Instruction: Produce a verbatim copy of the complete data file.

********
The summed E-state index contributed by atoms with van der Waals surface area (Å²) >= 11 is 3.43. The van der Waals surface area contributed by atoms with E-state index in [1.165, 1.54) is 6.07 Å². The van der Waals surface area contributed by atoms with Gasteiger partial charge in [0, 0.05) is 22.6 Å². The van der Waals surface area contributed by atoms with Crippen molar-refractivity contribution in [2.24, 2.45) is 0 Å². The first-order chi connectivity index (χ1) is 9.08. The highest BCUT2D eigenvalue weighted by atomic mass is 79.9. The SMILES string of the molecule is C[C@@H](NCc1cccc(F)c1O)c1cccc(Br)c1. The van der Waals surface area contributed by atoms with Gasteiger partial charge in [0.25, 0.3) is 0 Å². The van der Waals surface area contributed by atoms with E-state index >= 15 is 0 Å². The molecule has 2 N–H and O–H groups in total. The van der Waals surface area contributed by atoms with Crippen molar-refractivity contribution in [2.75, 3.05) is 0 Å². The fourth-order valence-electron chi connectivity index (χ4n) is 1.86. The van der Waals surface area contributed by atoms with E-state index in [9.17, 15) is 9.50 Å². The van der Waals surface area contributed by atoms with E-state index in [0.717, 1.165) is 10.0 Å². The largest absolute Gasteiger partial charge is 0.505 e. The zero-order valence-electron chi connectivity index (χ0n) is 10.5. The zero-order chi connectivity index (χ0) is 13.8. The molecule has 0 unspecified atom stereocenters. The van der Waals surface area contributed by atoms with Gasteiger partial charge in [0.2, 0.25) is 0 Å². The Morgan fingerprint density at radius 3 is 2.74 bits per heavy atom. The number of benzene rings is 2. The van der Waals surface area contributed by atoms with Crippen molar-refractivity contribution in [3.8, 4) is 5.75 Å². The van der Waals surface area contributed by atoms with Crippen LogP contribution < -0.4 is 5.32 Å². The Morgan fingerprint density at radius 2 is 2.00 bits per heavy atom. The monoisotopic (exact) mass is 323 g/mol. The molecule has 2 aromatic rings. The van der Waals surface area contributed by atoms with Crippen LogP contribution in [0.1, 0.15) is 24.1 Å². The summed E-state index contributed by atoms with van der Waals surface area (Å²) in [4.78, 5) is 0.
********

The summed E-state index contributed by atoms with van der Waals surface area (Å²) >= 11 is 3.43. The van der Waals surface area contributed by atoms with E-state index in [1.165, 1.54) is 6.07 Å². The van der Waals surface area contributed by atoms with Gasteiger partial charge in [0, 0.05) is 22.6 Å². The van der Waals surface area contributed by atoms with Crippen molar-refractivity contribution in [2.24, 2.45) is 0 Å². The first-order chi connectivity index (χ1) is 9.08. The highest BCUT2D eigenvalue weighted by atomic mass is 79.9. The SMILES string of the molecule is C[C@@H](NCc1cccc(F)c1O)c1cccc(Br)c1. The van der Waals surface area contributed by atoms with Gasteiger partial charge in [0.25, 0.3) is 0 Å². The van der Waals surface area contributed by atoms with E-state index >= 15 is 0 Å². The molecule has 2 N–H and O–H groups in total. The van der Waals surface area contributed by atoms with Crippen molar-refractivity contribution in [2.75, 3.05) is 0 Å². The fourth-order valence-electron chi connectivity index (χ4n) is 1.86. The van der Waals surface area contributed by atoms with E-state index in [9.17, 15) is 9.50 Å². The van der Waals surface area contributed by atoms with E-state index in [0.717, 1.165) is 10.0 Å². The largest absolute Gasteiger partial charge is 0.505 e. The zero-order valence-electron chi connectivity index (χ0n) is 10.5. The zero-order chi connectivity index (χ0) is 13.8. The molecule has 0 unspecified atom stereocenters. The van der Waals surface area contributed by atoms with Gasteiger partial charge in [0.2, 0.25) is 0 Å². The Morgan fingerprint density at radius 3 is 2.74 bits per heavy atom. The number of benzene rings is 2. The van der Waals surface area contributed by atoms with Crippen molar-refractivity contribution in [3.8, 4) is 5.75 Å². The van der Waals surface area contributed by atoms with Crippen LogP contribution < -0.4 is 5.32 Å². The Morgan fingerprint density at radius 2 is 2.00 bits per heavy atom. The monoisotopic (exact) mass is 323 g/mol. The molecule has 2 aromatic rings. The van der Waals surface area contributed by atoms with Crippen LogP contribution in [0.1, 0.15) is 24.1 Å². The summed E-state index contributed by atoms with van der Waals surface area (Å²) in [4.78, 5) is 0.